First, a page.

The City of Baltimore commissioned Peale to paint the "defenders" of the city during the War of 1812 and this oil on canvas rendering of Barney is one of those paintings. The original is 38 9/64 x 31 3/32 inches. The following is the Maryland Historical Society’s description of their portrait: half-length portrait; short tousled hair; military uniform, brown coat with gold buttons; right hand holds sword; gray background.
    — Submitted November 3, 2009, by Christopher T. George of Baltimore, Maryland.

2. The Bladensburg Marker
Joshua Barney was the Commodore in charge of the Chesapeake Bay Flotilla. Under his command at Bladensburg were roughly 400 sailors. They were in charge of two 18-pound guns. Those not serving the guns were used as infantry. To the right of Barneys's men were 117 US Marines, including members of the Marine Band, under the command of Capt. Samuel Miller. They had three 12-pound guns. This is why the monument lists Barney's force being 500 men even though the Marines were not directly under command they had cooperated before and Barney did have the higher rank.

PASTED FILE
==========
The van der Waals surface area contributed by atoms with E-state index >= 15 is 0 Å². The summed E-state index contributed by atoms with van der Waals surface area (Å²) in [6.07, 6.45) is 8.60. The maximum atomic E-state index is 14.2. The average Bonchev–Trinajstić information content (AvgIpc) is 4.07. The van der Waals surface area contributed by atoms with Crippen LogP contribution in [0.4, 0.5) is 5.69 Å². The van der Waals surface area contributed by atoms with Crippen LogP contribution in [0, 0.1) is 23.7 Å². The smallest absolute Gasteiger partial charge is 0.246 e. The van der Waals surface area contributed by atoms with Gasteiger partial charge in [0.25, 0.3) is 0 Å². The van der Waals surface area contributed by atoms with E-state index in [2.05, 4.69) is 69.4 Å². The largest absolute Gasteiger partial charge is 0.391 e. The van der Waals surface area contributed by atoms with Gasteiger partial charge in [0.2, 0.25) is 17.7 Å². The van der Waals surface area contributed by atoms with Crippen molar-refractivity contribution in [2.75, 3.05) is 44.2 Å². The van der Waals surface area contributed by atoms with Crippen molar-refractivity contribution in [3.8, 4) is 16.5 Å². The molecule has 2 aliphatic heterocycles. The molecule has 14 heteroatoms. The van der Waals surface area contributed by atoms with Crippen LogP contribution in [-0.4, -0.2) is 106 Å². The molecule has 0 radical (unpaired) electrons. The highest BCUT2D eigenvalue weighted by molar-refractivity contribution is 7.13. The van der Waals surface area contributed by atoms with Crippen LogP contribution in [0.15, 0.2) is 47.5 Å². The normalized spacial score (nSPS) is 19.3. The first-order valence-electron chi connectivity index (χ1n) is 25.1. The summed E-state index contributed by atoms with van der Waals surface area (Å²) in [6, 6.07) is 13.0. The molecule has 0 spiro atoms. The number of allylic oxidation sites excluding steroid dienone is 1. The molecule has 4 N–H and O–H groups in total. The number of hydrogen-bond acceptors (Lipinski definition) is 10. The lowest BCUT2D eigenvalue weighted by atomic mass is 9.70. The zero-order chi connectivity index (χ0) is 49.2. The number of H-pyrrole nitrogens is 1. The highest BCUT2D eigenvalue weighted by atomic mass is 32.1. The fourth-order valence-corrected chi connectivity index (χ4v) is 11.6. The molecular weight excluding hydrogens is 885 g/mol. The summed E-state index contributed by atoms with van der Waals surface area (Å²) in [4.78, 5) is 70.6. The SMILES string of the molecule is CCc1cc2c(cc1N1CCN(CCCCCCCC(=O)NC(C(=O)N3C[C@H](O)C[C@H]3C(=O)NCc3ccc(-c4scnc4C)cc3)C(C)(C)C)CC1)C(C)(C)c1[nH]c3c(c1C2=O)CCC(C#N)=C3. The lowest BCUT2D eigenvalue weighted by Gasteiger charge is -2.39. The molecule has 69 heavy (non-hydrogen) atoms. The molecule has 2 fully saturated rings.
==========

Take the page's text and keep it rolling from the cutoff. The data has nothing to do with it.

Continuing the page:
Editor's Note: While the actual number of Sailors and Marines appears in dispute, Barney's force was about 500 combined, and he was in command. Thank you for clarifying the number.
    — Submitted October 6, 2010.

 
Categories. Notable PersonsWar of 1812
 
View of the Cemetery image. Click for full size.
By F. Robby, January 28, 2008
5. View of the Cemetery
View of Fort Lincoln Cemetery from the Battle of Bladensburg marker.
 
 
Credits. This page originally submitted on , by F. Robby of Baltimore, Maryland. This page has been viewed 8,183 times since then and 52 times this year. Last updated on , by Allen C. Browne of Silver Spring, Maryland. Photos:   1. submitted on , by F. Robby of Baltimore, Maryland.   2, 3. submitted on , by F. Robby of Baltimore, Maryland.   4. submitted on , by Christopher T. George of Baltimore, Maryland.   5. submitted on , by F. Robby of Baltimore, Maryland. • Bill Pfingsten was the editor who published this page. This page was last revised on June 16, 2016.